Provisions in a multi-billion dollar bill to provide coronavirus-related relief to workers would “significantly curtail our caregiver workforce” and must be addressed, Argentum President and CEO James Balda and American Seniors Housing Association President David Schless said Monday in a letter to House Speaker Nancy Pelosi (D-CA) and Senate Majority Leader Mitch McConnell (R-KY).

The Senate could take up the bill, H.R. 6201, also known as the Families First Coronavirus Response Act, as early as today. The legislation, passed by the House on Friday and revised Monday, includes allowances for paid sick leave, paid family and medical leave, enhanced unemployment insurance, food security initiatives and free and widespread testing. President Trump previously predicted that the legislation would pass in the Senate this week and that he would sign it.

Under the bill, Balda and Schless noted, workers would be entitled to take up to 12 weeks of job-protected leave or receive two weeks of paid leave to care for a child in the event that a school or place of care has been closed or if a child care provider is unavailable due to COVID-19. The provisions would apply to workers in organizations with fewer than 500 employees who have been on the job for at least 30 days.* 

“If all of these workers stay home to care for their children, the senior living workforce will be decimated,” they wrote. “Therefore, we respectfully ask for an exemption from these provisions for employees who work in assisted living, independent living, memory care, and continuing care retirement communities.”

The leaders said they “welcome the opportunity to work with Congress to develop some viable options where our senior living employees can continue to work and receive safe child care.”

Restrictions on Americans because of the coronavirus could last through the summer, Trump said Monday.

“They think August. Could be July. Could be longer than that,” the president said of experts’ opinions during a press conference. He also recommended that Americans limit gatherings to 10 or fewer people — down from the 25 or fewer people the Centers for Disease Control and Prevention had recommended the day before — and avoid discretionary travel and eating and drinking at bars, restaurants and public food courts. The president said the new gathering size recommendation came from his White House Coronavirus Task Force.

Task force member Deborah Birx, M.D., said the precautions were especially important over the next two weeks.

“If everybody in America does what we ask for over the next 15 days, we will see a dramatic difference, and we won’t have to worry about the ventilators, and we won’t have to worry about the ICU beds, because we won’t have our elderly and our people at the greatest risk having to be hospitalized,” she said.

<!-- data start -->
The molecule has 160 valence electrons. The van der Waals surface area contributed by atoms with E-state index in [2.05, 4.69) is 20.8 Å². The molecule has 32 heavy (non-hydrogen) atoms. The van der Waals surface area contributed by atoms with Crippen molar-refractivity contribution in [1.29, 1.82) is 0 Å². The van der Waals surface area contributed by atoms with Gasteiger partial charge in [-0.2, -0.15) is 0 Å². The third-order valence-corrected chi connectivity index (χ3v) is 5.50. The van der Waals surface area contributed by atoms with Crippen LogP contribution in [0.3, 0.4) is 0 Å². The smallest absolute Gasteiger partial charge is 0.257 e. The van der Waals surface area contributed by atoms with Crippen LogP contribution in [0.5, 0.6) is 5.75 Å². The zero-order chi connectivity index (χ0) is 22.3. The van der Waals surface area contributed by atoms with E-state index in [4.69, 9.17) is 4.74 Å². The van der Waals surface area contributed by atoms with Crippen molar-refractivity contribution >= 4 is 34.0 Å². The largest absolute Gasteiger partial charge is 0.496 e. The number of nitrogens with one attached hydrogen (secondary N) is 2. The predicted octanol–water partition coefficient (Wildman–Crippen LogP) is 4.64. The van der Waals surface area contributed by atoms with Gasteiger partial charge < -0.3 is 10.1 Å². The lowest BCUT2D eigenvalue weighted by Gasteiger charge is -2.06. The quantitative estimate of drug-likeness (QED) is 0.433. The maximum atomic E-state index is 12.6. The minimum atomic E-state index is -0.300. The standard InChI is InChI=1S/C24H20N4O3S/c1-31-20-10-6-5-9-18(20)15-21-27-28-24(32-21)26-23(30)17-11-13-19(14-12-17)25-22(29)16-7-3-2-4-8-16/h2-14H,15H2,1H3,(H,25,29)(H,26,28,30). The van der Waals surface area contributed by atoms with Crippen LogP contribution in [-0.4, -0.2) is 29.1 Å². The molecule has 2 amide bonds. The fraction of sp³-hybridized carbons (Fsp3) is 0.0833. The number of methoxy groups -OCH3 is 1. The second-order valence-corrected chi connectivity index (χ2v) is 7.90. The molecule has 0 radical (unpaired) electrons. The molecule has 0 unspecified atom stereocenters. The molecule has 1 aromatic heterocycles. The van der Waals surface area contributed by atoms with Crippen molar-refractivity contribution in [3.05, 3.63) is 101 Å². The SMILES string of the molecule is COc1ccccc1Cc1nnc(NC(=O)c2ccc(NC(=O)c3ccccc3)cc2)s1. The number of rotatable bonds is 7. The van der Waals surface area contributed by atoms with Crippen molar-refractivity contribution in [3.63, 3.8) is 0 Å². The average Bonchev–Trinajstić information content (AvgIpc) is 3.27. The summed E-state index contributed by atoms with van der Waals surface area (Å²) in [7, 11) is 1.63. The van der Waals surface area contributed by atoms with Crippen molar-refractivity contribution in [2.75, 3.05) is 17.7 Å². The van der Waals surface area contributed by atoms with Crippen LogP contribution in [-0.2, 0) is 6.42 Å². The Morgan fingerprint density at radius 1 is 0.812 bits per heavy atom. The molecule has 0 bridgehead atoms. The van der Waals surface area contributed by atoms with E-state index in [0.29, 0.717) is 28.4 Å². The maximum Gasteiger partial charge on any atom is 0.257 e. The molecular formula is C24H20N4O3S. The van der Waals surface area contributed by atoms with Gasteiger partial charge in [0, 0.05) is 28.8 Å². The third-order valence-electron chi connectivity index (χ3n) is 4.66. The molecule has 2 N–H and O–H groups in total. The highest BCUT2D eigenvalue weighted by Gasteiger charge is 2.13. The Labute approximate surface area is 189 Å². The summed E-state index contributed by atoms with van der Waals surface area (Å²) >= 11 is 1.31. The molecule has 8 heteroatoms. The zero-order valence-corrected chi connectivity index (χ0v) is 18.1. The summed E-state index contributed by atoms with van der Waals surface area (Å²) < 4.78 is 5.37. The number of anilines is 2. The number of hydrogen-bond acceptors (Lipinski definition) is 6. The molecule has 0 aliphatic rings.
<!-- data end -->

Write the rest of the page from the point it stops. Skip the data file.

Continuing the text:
Many states where the virus has hit hard already have limited gatherings and closed restaurants and bars except for delivery and takeout.

In other coronavirus-related news:

  • The Senate Committee on Health, Education, Labor, and Pensions postposed a hearing set for Wednesday to discuss “How the U.S. Is Responding to COVID-19.” It was to be a follow-up to a hearing held March 3.
  • An 84-year-old resident of Lambeth House, an independent and assisted living community in New Orleans, is the third person in Louisiana to die after being infected with the coronavirus, Gov. John Bel Edwards said Monday, NOLA.com reported. There are 12 COVID-19 cases in the retirement home, according to the media outlet, citing health officials.
  • Georgia’s first cases of COVID-19 in senior living were reported on Monday, according to the Atlanta Journal Constitution. Three residents and an employee at The Retreat at Canton, a Phoenix Senior Living community in Roswell, have presumptively tested positive for COVID-19, the media outlet reported. Georgia Gov. Brian P. Kemp and the Georgia Health Care Association issued a joint statement Monday urging assisted living communities, personal care homes and skilled nursing facilities to restrict all nonessential visitors except in end-of-life cases, avoid all group activities and continue active screening of residents and workers.
  • Kentucky-based Dominion Senior Living said Saturday in a Facebook post that all employees affected by school closings due to the coronavirus immediately would be eligible for an employee assistance program that provides up to $500 per month for childcare services until schools return to normal operating hours.
  • Healthpeak Properties issued a presentation that put the risk due to COVID-19 at “moderate” for the continuing care retirement communities and leased senior housing properties in its portfolio. The risk was “increased” at the managed senior housing properties in the portfolio, the real estate investment trust said. “We anticipate the disruptions caused by the pandemic will result in a deterioration in performance relative to our initial expectations for at least the next few months. The extent of that deterioration will depend on the spread of the virus,” the REIT said. “More specifically, we believe occupancy declines will occur due to reduced move-ins and potentially due to an increased level of deaths. We expect various operating costs to increase; the extent is to be determined based on the evolution of the pandemic.”
  • Ohio postponed its primary election, which was to be held today, but officials in Arizona, Florida and Illinois said they planned to proceed with theirs. Polling places located in long-term care communities already had been relocated in the states.

* Editor’s note: The revised version of the bill passed in the House on Monday contains no permanent sick leave provision, and businesses with fewer than 50 employees would be able to ask the Labor Department exemptions to the provision of two weeks of coronavirus-related leave.